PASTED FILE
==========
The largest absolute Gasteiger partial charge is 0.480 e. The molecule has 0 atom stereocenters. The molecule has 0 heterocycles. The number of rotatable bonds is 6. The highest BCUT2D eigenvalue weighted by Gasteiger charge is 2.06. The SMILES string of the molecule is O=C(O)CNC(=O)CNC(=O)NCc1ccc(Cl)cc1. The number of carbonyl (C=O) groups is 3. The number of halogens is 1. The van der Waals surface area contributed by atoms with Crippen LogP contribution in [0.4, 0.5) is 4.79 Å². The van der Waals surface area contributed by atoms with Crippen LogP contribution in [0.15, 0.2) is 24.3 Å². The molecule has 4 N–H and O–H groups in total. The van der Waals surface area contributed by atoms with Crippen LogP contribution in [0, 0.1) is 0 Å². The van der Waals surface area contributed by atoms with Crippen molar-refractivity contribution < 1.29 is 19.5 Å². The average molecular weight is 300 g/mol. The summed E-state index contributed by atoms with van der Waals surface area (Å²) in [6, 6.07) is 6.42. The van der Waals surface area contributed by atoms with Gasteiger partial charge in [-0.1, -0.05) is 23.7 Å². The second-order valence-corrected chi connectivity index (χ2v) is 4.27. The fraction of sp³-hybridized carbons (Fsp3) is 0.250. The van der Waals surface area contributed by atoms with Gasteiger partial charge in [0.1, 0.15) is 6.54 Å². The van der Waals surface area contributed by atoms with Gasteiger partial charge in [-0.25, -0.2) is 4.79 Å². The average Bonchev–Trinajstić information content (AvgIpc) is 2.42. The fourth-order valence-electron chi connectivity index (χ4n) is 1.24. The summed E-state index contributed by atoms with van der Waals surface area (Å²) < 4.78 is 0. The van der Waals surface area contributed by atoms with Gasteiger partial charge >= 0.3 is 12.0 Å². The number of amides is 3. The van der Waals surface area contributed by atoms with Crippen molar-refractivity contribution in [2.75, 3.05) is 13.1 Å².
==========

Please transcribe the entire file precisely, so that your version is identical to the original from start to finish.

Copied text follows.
The largest absolute Gasteiger partial charge is 0.480 e. The molecule has 0 atom stereocenters. The molecule has 0 heterocycles. The number of rotatable bonds is 6. The highest BCUT2D eigenvalue weighted by Gasteiger charge is 2.06. The SMILES string of the molecule is O=C(O)CNC(=O)CNC(=O)NCc1ccc(Cl)cc1. The number of carbonyl (C=O) groups is 3. The number of halogens is 1. The van der Waals surface area contributed by atoms with Crippen LogP contribution in [0.4, 0.5) is 4.79 Å². The van der Waals surface area contributed by atoms with Crippen LogP contribution in [0.15, 0.2) is 24.3 Å². The molecule has 4 N–H and O–H groups in total. The van der Waals surface area contributed by atoms with Crippen LogP contribution in [0, 0.1) is 0 Å². The van der Waals surface area contributed by atoms with Crippen molar-refractivity contribution < 1.29 is 19.5 Å². The average molecular weight is 300 g/mol. The summed E-state index contributed by atoms with van der Waals surface area (Å²) in [6, 6.07) is 6.42. The van der Waals surface area contributed by atoms with Gasteiger partial charge in [-0.1, -0.05) is 23.7 Å². The second-order valence-corrected chi connectivity index (χ2v) is 4.27. The fraction of sp³-hybridized carbons (Fsp3) is 0.250. The van der Waals surface area contributed by atoms with Gasteiger partial charge in [0.1, 0.15) is 6.54 Å². The van der Waals surface area contributed by atoms with Gasteiger partial charge in [-0.25, -0.2) is 4.79 Å². The average Bonchev–Trinajstić information content (AvgIpc) is 2.42. The fourth-order valence-electron chi connectivity index (χ4n) is 1.24. The summed E-state index contributed by atoms with van der Waals surface area (Å²) < 4.78 is 0. The van der Waals surface area contributed by atoms with Gasteiger partial charge >= 0.3 is 12.0 Å². The number of amides is 3. The van der Waals surface area contributed by atoms with Crippen molar-refractivity contribution in [2.75, 3.05) is 13.1 Å².